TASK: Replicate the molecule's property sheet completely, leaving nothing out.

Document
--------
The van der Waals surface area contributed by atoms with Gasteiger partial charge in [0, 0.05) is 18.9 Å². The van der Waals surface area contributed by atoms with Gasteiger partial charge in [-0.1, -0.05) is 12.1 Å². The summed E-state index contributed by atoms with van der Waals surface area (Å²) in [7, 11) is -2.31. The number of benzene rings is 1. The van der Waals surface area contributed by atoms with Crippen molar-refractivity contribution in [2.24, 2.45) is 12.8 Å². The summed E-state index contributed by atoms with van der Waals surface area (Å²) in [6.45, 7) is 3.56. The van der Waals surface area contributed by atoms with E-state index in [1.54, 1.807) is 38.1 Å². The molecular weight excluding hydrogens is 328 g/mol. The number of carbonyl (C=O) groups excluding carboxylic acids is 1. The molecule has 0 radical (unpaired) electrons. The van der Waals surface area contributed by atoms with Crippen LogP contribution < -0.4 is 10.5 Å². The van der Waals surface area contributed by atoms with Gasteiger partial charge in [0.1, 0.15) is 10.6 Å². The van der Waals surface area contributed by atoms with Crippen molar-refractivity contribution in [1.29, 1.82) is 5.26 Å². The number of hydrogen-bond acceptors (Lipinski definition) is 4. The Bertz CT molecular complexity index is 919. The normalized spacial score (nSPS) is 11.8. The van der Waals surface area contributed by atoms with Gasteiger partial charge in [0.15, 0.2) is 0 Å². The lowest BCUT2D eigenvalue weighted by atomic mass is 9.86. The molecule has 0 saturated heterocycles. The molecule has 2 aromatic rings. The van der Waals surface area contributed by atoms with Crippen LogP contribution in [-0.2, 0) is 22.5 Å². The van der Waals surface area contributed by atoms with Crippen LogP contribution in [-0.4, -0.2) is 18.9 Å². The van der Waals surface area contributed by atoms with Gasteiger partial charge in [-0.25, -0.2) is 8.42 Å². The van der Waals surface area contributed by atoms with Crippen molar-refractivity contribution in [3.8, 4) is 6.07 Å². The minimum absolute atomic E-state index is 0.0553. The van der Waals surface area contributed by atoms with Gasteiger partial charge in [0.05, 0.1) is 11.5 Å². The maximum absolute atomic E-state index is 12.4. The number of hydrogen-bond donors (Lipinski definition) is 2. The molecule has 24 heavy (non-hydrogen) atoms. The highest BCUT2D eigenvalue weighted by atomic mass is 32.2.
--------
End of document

The van der Waals surface area contributed by atoms with Gasteiger partial charge in [0, 0.05) is 18.9 Å². The van der Waals surface area contributed by atoms with Gasteiger partial charge in [-0.1, -0.05) is 12.1 Å². The summed E-state index contributed by atoms with van der Waals surface area (Å²) in [7, 11) is -2.31. The number of benzene rings is 1. The van der Waals surface area contributed by atoms with Crippen molar-refractivity contribution in [2.24, 2.45) is 12.8 Å². The summed E-state index contributed by atoms with van der Waals surface area (Å²) in [6.45, 7) is 3.56. The van der Waals surface area contributed by atoms with E-state index in [1.54, 1.807) is 38.1 Å². The molecular weight excluding hydrogens is 328 g/mol. The number of carbonyl (C=O) groups excluding carboxylic acids is 1. The molecule has 0 radical (unpaired) electrons. The van der Waals surface area contributed by atoms with Crippen LogP contribution < -0.4 is 10.5 Å². The van der Waals surface area contributed by atoms with Gasteiger partial charge in [0.1, 0.15) is 10.6 Å². The van der Waals surface area contributed by atoms with Crippen molar-refractivity contribution in [1.29, 1.82) is 5.26 Å². The number of hydrogen-bond acceptors (Lipinski definition) is 4. The Bertz CT molecular complexity index is 919. The normalized spacial score (nSPS) is 11.8. The van der Waals surface area contributed by atoms with Gasteiger partial charge in [0.15, 0.2) is 0 Å². The lowest BCUT2D eigenvalue weighted by atomic mass is 9.86. The molecule has 0 saturated heterocycles. The molecule has 2 aromatic rings. The van der Waals surface area contributed by atoms with Crippen LogP contribution in [-0.2, 0) is 22.5 Å². The van der Waals surface area contributed by atoms with Crippen LogP contribution in [-0.4, -0.2) is 18.9 Å². The van der Waals surface area contributed by atoms with Gasteiger partial charge in [-0.25, -0.2) is 8.42 Å². The van der Waals surface area contributed by atoms with Crippen molar-refractivity contribution in [3.8, 4) is 6.07 Å². The minimum absolute atomic E-state index is 0.0553. The van der Waals surface area contributed by atoms with Gasteiger partial charge in [0.05, 0.1) is 11.5 Å². The maximum absolute atomic E-state index is 12.4. The number of hydrogen-bond donors (Lipinski definition) is 2. The molecule has 24 heavy (non-hydrogen) atoms. The highest BCUT2D eigenvalue weighted by atomic mass is 32.2.